[Taxacom] decline and fall of taxonomy
Tony.Rees at csiro.au
Tony.Rees at csiro.au
Tue Jun 16 22:43:21 CDT 2009
Also a prime candidate for a phrase I find useful in many data management activities:
"collect once, use many times"...
analogous to "enter once, use many times" in database design speak.
Regards - Tony
Manager, Divisional Data Centre,
CSIRO Marine and Atmospheric Research,
GPO Box 1538,
Hobart, Tasmania 7001, Australia
Ph: 0362 325318 (Int: +61 362 325318)
Fax: 0362 325000 (Int: +61 362 325000)
e-mail: Tony.Rees at csiro.au
Manager, OBIS Australia regional node, http://www.obis.org.au/
Biodiversity informatics research activities: http://www.cmar.csiro.au/datacentre/biodiversity.htm
Personal info: http://www.fishbase.org/collaborators/collaboratorsummary.cfm?id=1566
From: taxacom-bounces at mailman.nhm.ku.edu [mailto:taxacom-bounces at mailman.nhm.ku.edu] On Behalf Of Lee Belbin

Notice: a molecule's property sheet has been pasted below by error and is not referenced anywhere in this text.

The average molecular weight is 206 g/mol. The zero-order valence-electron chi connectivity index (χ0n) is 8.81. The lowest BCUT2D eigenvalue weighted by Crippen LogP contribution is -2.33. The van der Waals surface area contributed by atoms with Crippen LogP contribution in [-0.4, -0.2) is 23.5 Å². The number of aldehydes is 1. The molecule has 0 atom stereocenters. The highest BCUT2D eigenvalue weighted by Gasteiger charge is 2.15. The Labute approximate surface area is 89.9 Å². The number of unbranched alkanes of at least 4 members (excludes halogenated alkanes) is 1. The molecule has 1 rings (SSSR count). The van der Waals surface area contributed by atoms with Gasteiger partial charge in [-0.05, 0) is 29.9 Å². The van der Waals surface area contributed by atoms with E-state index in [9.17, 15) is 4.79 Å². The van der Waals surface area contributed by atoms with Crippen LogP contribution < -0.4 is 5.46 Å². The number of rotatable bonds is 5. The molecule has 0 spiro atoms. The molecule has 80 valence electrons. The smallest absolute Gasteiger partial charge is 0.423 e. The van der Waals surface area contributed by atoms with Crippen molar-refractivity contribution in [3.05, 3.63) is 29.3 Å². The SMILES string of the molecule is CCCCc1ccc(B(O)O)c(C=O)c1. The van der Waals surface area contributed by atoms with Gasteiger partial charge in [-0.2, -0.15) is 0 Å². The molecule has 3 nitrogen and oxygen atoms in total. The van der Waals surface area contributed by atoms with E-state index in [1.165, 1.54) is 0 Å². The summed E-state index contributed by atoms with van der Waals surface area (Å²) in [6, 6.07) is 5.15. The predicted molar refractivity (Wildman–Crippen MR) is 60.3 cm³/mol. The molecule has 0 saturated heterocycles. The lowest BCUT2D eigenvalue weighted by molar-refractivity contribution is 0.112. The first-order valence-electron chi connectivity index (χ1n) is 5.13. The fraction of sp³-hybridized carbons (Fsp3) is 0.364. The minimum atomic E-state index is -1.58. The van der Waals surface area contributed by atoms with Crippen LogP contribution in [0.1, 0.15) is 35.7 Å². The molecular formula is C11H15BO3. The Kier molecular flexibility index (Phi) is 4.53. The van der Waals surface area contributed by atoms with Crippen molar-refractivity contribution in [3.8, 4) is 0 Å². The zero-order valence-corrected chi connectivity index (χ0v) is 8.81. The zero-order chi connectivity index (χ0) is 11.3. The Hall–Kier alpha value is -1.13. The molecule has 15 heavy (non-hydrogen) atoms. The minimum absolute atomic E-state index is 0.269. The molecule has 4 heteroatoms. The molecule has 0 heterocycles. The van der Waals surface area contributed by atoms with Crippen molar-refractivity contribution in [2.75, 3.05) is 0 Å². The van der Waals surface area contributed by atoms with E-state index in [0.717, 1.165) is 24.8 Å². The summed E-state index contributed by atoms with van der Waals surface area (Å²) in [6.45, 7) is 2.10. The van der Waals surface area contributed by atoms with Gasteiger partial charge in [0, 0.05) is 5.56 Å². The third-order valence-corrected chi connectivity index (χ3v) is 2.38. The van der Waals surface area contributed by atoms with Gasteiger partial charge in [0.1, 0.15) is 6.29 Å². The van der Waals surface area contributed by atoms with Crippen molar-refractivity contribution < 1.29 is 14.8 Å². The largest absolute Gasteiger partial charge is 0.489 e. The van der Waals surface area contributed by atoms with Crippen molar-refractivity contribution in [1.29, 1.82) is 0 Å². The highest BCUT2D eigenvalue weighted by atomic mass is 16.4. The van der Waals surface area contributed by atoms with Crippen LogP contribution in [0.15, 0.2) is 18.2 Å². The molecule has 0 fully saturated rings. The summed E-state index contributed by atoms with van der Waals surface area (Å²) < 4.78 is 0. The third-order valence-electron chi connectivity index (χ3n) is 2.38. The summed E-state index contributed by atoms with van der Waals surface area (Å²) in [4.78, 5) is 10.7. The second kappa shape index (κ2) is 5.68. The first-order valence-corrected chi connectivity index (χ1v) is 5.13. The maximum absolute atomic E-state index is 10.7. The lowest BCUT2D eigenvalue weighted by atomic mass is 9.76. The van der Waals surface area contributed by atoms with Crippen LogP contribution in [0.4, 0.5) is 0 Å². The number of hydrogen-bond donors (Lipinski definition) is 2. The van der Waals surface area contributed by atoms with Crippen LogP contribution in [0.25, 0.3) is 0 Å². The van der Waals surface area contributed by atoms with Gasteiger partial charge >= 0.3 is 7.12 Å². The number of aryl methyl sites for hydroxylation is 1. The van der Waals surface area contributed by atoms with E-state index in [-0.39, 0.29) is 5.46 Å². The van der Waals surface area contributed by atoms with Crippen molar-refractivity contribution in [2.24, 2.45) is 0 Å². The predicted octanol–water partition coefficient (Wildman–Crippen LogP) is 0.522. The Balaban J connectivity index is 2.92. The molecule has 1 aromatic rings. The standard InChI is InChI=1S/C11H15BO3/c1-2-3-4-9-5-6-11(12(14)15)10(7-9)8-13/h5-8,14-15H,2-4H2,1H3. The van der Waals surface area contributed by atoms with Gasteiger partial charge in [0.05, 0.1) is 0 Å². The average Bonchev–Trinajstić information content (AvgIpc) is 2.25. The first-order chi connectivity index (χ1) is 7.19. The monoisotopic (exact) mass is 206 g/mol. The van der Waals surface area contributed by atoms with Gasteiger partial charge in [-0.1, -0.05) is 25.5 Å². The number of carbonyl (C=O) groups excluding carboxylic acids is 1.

Sent: Wednesday, 17 June 2009 1:35 PM
To: Taxacom at mailman.nhm.ku.edu
Subject: Re: [Taxacom] decline and fall of taxonomy
I fully agree with Pete. I occasionally use the following example to suggest
that it is impossible to determine how data may be used (effectively)...
W.K. de la Mare, (1997). Abrupt mid-twentieth-century decline in Antarctic
sea-ice extent from whaling records. Nature, 389, 57-60.
Bill did estimates of the northern most extent of sea-ice in the Antarctic
based on whaling records of the 19th and 20th century.
My point is - would the whalers have figured out that their records would be
used to detect climate change? Not b likely.
The zero sum mentality is not helpful. Taxonomy needs to fix itself, not
point fingers. Discoveries in Astronomy have helped answer basic questions
in physics, including those of Einstein.
We are also under constant threat of an asteroid or deep space gamma ray
burst that would devastate all life on Earth.
I think that taxonomy will get increased funding when it starts operating
more like the other biological sciences.
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